In addition to the purely speculative or virtual line, Gerald Raunig speaks of an abstract-dividual line that crosses things and relations, he speaks of the social factory of the new precarised companies, of deterritorialised mortgages and loans etc., which are bundled and recomposed as risks qua derivatives and transformed into a singular cash flow and a single risk, in order to break this down again into tranches (CDO) with the aim of generating further profits. In this context, he quotes Randy Martin, whose argumentation here again points to the dominance of financial capital over “real capital”, which is inextricably linked to it. Martin writes in his book Knowledge Ltd: “Whereas the mass-produced assembly line gathered all its inputs into one place to produce a tightly integrated commodity that was more than the sum of its parts, financial engineering reeled off this process in reverse, breaking down a commodity into its constituent and mutable elements and dispersing these attributes to bundle them together with the elements of other commodities of interest to a globally oriented market for risk-driven exchange. All these moving parts are reassembled with their risk attribute so that they become worth more as a derivative than their individual commodities.” The derivative is far more than just a written contract that regulates the exchange of an object or commodity at a future time and price, it is a financial instrument that, contrary to the notions of separation of financial and real economies, allows for a kind of measurement qua comparison of future money capital flows in a way that is supplementary to money (it must always be realised in money), and thus enables the regulation and coupling of the various economic areas, individual capitals and capital fractions, making them commensurable with each other precisely through certain processes of differentiation, whereby the derivatives are already realised in money and are themselves to be understood as a form of money capital. Randy Martin writes about the processes of differentiation of derivatives: “While commodities appear to us as a unity of wealth that can abstract parts into a whole, derivatives are still a more complex process in which parts are no longer unitary but are constantly disassembled and reassembled as different attributes are bundled together and their value exceeds the whole economy under which they were once summed. Shifts in size from the concrete to the abstract or from the local to the global are no longer external measures of equivalence but internal to the circulation of bundled attributes that multiply derivative transactions and set them in motion.”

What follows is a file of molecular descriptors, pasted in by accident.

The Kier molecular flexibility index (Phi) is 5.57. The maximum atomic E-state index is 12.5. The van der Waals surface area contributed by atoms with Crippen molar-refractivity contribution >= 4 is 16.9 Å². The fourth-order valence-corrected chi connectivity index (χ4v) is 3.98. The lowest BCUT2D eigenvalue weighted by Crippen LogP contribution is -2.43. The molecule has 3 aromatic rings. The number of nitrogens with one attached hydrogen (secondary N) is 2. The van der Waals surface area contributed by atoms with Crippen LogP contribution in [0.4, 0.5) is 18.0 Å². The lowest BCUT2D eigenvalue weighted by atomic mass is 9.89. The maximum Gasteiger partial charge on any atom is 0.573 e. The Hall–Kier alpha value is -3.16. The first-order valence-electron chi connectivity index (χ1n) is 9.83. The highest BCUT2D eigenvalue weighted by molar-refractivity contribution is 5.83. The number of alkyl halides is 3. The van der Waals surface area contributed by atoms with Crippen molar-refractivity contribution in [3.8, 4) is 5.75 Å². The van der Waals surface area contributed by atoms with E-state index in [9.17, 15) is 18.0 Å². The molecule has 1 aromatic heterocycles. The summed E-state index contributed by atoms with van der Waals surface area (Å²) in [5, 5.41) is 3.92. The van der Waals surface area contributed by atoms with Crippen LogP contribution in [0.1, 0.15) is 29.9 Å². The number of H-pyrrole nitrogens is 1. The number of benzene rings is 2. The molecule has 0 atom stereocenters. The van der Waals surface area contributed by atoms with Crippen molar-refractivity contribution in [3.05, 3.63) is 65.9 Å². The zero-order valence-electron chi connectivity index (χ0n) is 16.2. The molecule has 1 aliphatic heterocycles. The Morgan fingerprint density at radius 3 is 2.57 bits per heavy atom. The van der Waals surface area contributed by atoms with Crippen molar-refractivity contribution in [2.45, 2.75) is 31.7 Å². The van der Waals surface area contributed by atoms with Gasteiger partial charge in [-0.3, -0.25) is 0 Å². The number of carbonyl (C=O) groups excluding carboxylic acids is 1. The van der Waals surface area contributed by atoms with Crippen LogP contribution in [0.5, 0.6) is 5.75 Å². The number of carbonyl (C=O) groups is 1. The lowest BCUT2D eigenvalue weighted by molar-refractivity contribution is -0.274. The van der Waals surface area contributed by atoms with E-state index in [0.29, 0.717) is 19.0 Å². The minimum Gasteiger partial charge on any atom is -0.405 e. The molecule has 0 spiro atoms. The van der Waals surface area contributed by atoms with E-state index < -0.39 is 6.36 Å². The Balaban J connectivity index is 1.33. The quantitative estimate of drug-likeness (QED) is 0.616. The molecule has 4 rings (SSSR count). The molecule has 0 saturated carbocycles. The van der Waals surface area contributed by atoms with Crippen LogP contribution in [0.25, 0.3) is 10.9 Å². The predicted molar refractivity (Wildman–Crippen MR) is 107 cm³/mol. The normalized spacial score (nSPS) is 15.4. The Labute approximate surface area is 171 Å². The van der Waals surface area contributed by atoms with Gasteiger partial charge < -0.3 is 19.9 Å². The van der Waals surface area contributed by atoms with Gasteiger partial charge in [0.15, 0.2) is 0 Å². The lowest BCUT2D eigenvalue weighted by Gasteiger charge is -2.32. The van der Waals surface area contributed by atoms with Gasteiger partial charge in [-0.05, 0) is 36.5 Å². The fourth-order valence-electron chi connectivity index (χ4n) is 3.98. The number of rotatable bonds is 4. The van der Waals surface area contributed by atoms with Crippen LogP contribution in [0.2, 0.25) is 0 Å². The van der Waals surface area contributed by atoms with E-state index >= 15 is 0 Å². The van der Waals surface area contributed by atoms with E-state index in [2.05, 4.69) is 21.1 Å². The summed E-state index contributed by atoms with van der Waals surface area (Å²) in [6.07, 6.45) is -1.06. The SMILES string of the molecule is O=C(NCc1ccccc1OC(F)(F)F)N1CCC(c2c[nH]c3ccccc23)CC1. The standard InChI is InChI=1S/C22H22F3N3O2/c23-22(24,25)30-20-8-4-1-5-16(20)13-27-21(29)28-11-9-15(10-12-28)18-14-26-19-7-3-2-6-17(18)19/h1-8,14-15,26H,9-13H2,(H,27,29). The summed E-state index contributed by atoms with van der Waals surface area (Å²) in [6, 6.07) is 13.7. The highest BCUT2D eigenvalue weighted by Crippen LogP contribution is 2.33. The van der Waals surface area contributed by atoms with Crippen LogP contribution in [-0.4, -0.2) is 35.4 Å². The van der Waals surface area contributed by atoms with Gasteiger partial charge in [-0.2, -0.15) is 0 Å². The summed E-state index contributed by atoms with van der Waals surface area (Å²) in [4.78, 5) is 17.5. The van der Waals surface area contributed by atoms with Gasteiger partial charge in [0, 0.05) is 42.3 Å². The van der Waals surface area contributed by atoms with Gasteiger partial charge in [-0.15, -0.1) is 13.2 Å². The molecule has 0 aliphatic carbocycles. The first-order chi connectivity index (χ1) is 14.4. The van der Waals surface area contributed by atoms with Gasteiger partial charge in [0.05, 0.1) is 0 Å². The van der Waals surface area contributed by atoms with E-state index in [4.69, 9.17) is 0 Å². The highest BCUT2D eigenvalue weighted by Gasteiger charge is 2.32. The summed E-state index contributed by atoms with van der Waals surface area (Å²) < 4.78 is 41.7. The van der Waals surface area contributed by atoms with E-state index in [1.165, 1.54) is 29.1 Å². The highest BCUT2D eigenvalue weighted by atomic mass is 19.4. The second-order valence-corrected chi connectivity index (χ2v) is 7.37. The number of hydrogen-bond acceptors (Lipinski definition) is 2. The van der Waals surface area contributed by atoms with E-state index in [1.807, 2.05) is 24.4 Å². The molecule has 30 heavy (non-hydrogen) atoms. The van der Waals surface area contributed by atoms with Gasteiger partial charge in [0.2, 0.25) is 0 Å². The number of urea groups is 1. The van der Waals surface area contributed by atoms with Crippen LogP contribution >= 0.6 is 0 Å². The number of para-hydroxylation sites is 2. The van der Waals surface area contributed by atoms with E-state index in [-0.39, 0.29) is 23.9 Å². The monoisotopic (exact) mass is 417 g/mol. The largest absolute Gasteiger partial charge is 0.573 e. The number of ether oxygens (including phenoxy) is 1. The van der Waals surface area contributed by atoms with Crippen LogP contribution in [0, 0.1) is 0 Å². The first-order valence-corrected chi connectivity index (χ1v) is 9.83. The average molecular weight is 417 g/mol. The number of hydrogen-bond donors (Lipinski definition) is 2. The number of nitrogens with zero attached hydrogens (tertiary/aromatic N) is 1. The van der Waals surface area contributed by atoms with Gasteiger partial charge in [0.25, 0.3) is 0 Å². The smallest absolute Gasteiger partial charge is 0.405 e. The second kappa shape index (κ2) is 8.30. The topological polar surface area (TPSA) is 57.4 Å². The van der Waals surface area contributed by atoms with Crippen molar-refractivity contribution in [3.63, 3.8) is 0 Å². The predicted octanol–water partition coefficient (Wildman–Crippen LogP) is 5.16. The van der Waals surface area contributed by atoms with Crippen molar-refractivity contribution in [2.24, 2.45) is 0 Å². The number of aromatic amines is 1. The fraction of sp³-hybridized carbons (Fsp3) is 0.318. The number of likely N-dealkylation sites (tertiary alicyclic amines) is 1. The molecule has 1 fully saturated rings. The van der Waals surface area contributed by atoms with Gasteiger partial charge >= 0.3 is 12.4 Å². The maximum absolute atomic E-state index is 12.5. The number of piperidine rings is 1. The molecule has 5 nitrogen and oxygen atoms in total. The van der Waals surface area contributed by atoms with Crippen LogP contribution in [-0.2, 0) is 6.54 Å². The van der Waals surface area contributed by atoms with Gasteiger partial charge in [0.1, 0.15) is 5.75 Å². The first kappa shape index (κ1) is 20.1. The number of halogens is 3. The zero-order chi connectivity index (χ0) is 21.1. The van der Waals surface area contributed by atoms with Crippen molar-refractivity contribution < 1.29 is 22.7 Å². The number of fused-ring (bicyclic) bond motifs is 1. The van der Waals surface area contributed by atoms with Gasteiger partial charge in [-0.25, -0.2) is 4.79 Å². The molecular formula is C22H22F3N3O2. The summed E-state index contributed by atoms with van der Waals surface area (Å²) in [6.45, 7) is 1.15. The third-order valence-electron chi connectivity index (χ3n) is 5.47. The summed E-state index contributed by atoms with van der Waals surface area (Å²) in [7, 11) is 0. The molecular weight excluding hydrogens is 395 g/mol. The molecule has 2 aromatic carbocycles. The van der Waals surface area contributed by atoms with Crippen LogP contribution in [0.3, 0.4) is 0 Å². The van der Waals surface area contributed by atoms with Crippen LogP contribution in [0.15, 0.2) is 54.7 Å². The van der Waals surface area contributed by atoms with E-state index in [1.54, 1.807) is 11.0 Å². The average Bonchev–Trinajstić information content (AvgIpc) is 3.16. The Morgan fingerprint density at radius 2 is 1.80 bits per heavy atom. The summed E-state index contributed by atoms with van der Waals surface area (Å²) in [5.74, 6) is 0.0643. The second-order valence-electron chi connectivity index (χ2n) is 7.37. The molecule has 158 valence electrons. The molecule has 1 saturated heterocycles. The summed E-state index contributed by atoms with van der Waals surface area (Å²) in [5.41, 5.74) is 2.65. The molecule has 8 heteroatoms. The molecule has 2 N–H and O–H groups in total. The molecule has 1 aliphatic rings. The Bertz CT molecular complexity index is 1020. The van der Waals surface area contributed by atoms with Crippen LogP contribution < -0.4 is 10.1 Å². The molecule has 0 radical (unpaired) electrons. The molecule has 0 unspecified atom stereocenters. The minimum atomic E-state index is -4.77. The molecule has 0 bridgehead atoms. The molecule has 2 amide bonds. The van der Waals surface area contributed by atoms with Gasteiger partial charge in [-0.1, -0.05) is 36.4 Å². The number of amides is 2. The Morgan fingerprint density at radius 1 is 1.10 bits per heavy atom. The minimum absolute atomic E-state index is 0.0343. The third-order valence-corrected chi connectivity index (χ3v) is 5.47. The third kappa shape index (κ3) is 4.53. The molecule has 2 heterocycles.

In the diagram of a synthetic asset, the discrete elements, which are nothing more than the economic properties of the asset (cash flow, maturity, price, risk, volatility, etc.), are related to each other. One can now leave it at that and say that the relations extist before the relata, which, however, do not dissolve, or one can even go one step further with Nietzsche and say that the properties of a thing are only effects on other things, and if one then takes away the term “other thing”, then a thing no longer has any properties at all, so there is definitely no thing without other things. Thingness thus dissolves entirely into the flux of differential events. (If, while recognising the dominance of relations over relata, one does not completely dissolve them into events and leaves them in a relative independence, then this still remains within the relation “relation and relata”. If, on the other hand, the objective particularity of the relata could be thought, with Heidegger, as dependent on a Real, on a non-objective transcendence that separates each relata into two formally distinguished sides, one side assigned to disconcealment and concealment in the direction of the Being of Being, and one side assigned to the object that is indifferent to the other side. Here Heidegger poses the question of irreversibility as such, which in the end does not deny itself. The Kantian thing-in-itself is an essential subtraction, as a tautological subtraction in itself as the essence of being. Nothing natures).